The Carolina Waterfowl Rescue in Indian Trail, NC earlier this month took in a green iguana (Iguana iguana) that was found abandoned with its front le
The Carolina Waterfowl Rescue in Indian Trail, NC earlier this month took in a green iguana (Iguana iguana) that was found abandoned with its front legs tied behind its back. The rescue reported on Facebook October 28 that the reptile is now eating on its own.
The iguana, named Rally, was immobilized for so long that its legs atrophied and eventually fell off. The staff at the rescue outfitted him with rubber boots in an effort to let the stumps heal over so he can at least walk without pain. The October 28 update on the rescue’s Facebook page details the progress of Rally.
“Rally looks great and has seen our staff veterinarian. He is eating on his own and so far has been keeping his weight steady. He is offered a salad of dark greens and a bowl of herbivore critical care diet that has extra calories which helps him heal faster, the rescue staff wrote on Facebook. “He’s been upgraded to a tank that’s mostly flat so he can get around easier. He is on antibiotics and anti-inflammatory medication, as well as laser therapy, physical therapy and daily soaks.”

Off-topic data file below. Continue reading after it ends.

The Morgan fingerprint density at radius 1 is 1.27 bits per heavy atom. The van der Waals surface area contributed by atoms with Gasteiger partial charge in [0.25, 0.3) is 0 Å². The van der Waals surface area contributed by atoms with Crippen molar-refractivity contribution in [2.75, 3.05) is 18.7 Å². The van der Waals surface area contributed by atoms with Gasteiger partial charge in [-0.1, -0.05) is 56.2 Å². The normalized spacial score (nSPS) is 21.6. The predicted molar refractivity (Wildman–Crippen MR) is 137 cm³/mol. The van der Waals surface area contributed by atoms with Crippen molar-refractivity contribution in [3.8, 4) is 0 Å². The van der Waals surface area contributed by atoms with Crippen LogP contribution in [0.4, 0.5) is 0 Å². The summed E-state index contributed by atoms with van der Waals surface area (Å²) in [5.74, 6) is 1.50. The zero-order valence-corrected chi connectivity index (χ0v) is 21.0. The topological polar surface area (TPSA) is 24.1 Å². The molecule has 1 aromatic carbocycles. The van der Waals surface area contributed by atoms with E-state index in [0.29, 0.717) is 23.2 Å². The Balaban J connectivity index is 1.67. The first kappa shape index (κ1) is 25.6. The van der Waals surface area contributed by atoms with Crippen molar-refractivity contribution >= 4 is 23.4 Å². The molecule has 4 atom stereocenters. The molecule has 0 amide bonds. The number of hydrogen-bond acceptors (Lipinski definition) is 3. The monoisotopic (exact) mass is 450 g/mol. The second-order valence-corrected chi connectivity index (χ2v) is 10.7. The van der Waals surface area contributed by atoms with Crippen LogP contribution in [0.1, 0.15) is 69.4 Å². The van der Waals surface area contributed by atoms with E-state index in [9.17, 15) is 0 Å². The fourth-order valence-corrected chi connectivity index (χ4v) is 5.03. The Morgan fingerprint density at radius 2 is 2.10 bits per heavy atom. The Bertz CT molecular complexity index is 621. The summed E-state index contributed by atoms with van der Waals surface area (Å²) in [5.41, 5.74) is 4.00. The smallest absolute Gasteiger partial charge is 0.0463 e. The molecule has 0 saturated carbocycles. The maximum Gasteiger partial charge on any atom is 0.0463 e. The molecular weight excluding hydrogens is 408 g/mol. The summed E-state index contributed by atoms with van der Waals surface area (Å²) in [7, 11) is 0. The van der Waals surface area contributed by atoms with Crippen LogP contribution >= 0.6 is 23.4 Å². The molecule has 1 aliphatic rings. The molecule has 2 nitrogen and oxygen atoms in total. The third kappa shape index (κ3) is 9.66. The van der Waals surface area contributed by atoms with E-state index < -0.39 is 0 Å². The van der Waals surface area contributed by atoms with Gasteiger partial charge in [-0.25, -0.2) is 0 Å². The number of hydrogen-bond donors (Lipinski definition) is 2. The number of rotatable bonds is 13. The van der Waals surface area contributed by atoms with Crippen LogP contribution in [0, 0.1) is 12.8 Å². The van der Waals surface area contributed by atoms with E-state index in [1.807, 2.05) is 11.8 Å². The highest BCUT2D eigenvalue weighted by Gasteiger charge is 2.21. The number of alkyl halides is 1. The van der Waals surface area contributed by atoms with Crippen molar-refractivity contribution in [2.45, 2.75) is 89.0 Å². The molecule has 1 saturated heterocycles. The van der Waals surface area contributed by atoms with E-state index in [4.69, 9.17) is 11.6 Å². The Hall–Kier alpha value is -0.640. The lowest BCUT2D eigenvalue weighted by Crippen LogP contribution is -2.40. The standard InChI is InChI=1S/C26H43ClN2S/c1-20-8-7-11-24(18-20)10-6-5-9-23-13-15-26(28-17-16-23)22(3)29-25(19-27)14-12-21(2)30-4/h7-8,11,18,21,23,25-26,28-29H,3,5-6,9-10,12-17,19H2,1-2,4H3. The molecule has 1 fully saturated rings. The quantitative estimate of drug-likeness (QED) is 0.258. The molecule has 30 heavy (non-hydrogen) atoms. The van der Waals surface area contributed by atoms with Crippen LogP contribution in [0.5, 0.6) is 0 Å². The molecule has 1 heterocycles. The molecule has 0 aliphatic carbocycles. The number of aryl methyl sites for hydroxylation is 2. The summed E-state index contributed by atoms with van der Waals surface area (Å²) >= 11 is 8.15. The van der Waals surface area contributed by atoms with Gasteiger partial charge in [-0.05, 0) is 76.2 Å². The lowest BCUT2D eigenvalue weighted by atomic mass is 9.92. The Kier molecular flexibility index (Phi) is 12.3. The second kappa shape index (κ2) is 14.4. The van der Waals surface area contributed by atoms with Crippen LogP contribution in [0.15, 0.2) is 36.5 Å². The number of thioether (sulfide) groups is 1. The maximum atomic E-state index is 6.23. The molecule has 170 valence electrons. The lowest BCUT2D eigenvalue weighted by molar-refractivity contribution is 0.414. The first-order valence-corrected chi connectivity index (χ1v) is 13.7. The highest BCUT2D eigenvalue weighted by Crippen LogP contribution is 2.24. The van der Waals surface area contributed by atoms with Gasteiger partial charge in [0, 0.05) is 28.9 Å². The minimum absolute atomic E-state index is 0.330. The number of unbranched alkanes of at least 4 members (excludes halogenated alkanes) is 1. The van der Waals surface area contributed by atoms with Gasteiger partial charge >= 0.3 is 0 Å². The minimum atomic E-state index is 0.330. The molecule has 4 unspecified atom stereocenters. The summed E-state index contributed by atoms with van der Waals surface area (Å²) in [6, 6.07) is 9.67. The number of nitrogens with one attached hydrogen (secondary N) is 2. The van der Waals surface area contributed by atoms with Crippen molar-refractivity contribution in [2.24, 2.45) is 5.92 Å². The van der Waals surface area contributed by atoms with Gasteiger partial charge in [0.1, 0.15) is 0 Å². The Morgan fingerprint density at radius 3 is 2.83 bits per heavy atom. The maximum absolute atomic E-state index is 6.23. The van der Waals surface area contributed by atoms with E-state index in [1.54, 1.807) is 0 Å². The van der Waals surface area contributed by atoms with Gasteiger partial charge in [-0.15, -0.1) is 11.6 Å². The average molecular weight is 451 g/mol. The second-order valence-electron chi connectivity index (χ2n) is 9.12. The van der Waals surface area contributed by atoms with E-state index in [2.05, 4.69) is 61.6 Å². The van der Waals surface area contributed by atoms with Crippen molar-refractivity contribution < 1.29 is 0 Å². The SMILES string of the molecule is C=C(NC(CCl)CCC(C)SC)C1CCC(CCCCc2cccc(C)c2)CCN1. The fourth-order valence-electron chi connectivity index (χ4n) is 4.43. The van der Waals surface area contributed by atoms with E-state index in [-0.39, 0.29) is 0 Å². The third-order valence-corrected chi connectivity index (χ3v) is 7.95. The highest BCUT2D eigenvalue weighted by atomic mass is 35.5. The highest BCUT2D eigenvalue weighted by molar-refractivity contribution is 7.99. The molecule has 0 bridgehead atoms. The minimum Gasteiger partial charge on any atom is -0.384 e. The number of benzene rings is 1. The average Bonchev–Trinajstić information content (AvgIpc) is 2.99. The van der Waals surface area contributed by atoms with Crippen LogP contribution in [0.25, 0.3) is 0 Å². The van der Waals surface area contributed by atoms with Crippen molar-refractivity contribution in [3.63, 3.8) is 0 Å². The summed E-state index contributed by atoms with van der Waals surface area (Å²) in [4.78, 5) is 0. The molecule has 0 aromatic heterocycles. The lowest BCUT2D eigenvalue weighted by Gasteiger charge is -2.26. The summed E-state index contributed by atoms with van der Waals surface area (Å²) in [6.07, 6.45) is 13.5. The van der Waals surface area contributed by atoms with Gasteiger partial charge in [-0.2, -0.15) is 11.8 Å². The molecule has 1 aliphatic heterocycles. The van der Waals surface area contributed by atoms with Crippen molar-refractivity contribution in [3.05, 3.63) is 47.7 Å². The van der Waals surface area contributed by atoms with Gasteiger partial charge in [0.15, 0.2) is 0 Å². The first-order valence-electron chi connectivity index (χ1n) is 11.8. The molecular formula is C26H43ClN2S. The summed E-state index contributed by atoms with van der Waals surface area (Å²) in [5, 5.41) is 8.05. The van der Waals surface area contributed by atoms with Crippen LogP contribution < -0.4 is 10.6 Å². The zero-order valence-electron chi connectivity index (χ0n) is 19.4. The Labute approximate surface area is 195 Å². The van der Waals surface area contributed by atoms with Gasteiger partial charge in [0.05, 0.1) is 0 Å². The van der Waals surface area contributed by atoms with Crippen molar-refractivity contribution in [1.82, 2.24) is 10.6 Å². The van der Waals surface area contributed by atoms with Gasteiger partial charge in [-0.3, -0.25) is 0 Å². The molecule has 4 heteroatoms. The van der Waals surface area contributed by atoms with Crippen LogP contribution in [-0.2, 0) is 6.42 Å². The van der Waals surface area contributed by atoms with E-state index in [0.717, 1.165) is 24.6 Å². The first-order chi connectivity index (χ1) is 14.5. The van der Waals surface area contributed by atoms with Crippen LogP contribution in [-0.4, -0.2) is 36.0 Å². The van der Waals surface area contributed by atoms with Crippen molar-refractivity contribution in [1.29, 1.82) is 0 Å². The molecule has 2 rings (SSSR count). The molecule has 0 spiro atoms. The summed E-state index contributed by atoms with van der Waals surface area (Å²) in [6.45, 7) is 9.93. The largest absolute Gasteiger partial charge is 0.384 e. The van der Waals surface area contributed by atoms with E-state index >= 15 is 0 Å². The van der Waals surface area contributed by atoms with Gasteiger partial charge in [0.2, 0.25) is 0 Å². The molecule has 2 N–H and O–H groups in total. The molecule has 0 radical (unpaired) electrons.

Apparently, someone tied the legs of the iguana in order to sell him, and then abandoned him. That was when a Good Samaritan’s dog found him.
If you wish to help with Rally’s recovery, you can do so by sending donations to the Carolina Waterfowl Rescue. The details are below.
Cash app $cwrescue
or use firstname.lastname@example.org
credit or debit cards cwr.networkforgood.com
Checks CWR PO Box 1484, Indian Trail, NC 28079
Amazon wish list (Use SMILE at checkout)
Green Iguana Information
The green iguana was one of the first lizard species kept as pets, back when not a lot was known about their husbandry. Thanks to better husbandry and knowledge about this species, these reptiles are living longer lives for those who keep them. They grow large and are for experienced keepers only. They are a magnificent looking reptile and are plant eaters.